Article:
So, I think it rewards that second viewing. ‘Cause then you’re like, “Oh, I see why the camera glitched right there. Oh, that’s what you were trying to draw my attention to. Okay.”

Carrie Poppy: Oh, cute. Okay, that’s like Fight Club.

Ross Blocher: Yeah! Very much like Fight Club. There’s no penis displayed on screen. But there is a moment where subliminal messaging—

Carrie Poppy: Oh, I didn’t—oh, there IS a penis! That’s right. That’s right.

Ross Blocher: Yeah. (Laughs.) A metaphorical penis.

Carrie Poppy: No, no. There is a penis though in Fight Club, right?

Ross Blocher: A literal penis? Oh yes. In Fight Club. In this movie, only metaphorical penis.

Carrie Poppy: No penis. Okay, okay. Is there a metaphorical penis?

Ross Blocher: Well, something that shows up in a, you know, one frame long exposure that plays an important role.

Carrie Poppy: (Laughing.) Okay, got it, got it. My AQ is 39.

(They laugh.)

Now I follow.

Ross Blocher: So, Jack dressed in a tan suit and having his big Elvis pompadour. He does his opening monologue, makes some bad jokes. You can see why he’s number two to Johnny Carson. But it feels very ’70s. Then he invites in this first guest named Christou.

Carrie Poppy: Christou. Oh yes, Christou! I had already forgotten about him. Yes!

Ross Blocher: Yeah, the psychic in the bright gold jacket who has dark features, curly hair. And so, he’s gonna be our stand in for a Sylvia Brown or a John Edwards. “I’m getting a P—a Peter or a Pete.”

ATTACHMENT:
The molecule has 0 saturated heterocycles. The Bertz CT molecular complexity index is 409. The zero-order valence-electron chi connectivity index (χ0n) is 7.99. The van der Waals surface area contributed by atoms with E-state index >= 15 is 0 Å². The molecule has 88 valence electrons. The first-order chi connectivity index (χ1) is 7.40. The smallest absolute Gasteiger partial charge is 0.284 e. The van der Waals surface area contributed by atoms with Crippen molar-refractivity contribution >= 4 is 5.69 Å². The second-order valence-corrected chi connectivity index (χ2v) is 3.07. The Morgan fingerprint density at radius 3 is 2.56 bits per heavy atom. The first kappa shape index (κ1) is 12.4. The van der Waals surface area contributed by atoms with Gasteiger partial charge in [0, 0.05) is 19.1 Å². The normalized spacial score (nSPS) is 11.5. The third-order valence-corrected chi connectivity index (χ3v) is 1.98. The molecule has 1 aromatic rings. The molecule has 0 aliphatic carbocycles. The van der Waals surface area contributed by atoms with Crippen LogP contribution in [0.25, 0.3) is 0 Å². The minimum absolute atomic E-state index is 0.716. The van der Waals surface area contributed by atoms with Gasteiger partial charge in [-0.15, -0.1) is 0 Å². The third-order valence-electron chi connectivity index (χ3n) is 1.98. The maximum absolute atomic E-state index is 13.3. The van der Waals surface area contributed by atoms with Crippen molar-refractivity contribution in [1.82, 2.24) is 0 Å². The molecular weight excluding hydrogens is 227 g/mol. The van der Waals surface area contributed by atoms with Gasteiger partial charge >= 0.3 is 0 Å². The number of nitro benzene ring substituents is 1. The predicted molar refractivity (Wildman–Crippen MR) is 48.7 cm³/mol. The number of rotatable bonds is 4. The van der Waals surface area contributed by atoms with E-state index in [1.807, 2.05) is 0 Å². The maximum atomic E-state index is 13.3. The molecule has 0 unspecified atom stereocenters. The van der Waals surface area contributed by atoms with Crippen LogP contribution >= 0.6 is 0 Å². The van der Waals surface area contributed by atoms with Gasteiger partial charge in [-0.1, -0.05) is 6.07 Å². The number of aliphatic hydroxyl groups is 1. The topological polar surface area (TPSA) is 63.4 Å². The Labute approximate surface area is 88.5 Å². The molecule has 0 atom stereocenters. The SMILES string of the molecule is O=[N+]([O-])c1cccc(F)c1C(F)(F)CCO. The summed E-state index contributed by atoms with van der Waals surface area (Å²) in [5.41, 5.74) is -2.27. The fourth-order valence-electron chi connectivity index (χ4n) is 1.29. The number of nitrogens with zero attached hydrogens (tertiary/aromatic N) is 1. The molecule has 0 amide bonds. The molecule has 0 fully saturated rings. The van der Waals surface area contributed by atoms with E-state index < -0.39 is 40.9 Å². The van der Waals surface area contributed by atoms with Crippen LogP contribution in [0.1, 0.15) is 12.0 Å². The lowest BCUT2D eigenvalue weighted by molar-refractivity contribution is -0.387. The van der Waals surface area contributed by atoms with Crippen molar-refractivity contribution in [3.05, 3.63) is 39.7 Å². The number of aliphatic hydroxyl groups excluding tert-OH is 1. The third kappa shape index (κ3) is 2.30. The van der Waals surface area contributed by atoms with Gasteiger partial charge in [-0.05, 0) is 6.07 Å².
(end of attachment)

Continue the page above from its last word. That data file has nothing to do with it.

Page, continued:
So, this guy stands up after Christou comes up with Peterson, and he said, “Oh, my ex-wife, her maiden name was Peterman.”

And he’s like, “Yes, that’s it.” And then the guy in the audience starts making fun of the psychic along with the host.


And they’re kind of ganging up on him.

Carrie Poppy: For being too lax with his rules. Uh-huh.

Ross Blocher: Right. And he just makes one misstatement after the other. So, we’re like, “Oh, this is all fine. Oh, this is so silly. Cold reading. We caught him doing that.”

But then he has a more serious connection when he detects “Edmund? Eddie?” And it turns out there’s these two women, and they have a connection. “That’s my son and her younger brother.” Now, Christou is starting to get some hits about how he ended his own life. He was young. There was a lot of confusion around this.

Carrie Poppy: And clearly, the screenwriters have actually engaged with a lot of these mediums, because they know what they do—which is to tell nearly every survivor of a suicide that it wasn’t really a suicide, or it might not have been.

Ross Blocher: And when he said this happened recently, they say, “Well, five years ago.”

And he says, “But it feels like it was yesterday.”

Like, it was well written, because they really do capture these shifts and pivots that the psychics will do in the moment to recover and did that quite well.

Carrie Poppy: And they work. Yeah.

Ross Blocher: And then the psychic said, “And he kept saying ‘Papa’.”

And the sister at first is like, “Well, actually he didn’t know his father.” And so, she thinks she’s kind of debunked him for a second.

And then the mother says, “No, no, but he had a little bear named Papa. He called it Papa.”

Carrie Poppy: Ah, there we go.

Ross Blocher: Wow, okay. And so, yeah, all of that felt really right on.

Carrie Poppy: Close enough.

Ross Blocher: So, at this point, hey, okay. We got a solid hit. We’re ready to play out Christou. We’ve already introduced—you know, we’ve got a singing guest. We’ve got all these other folks who are going to show up. So, “Thank you. Thank you. That’s all great.”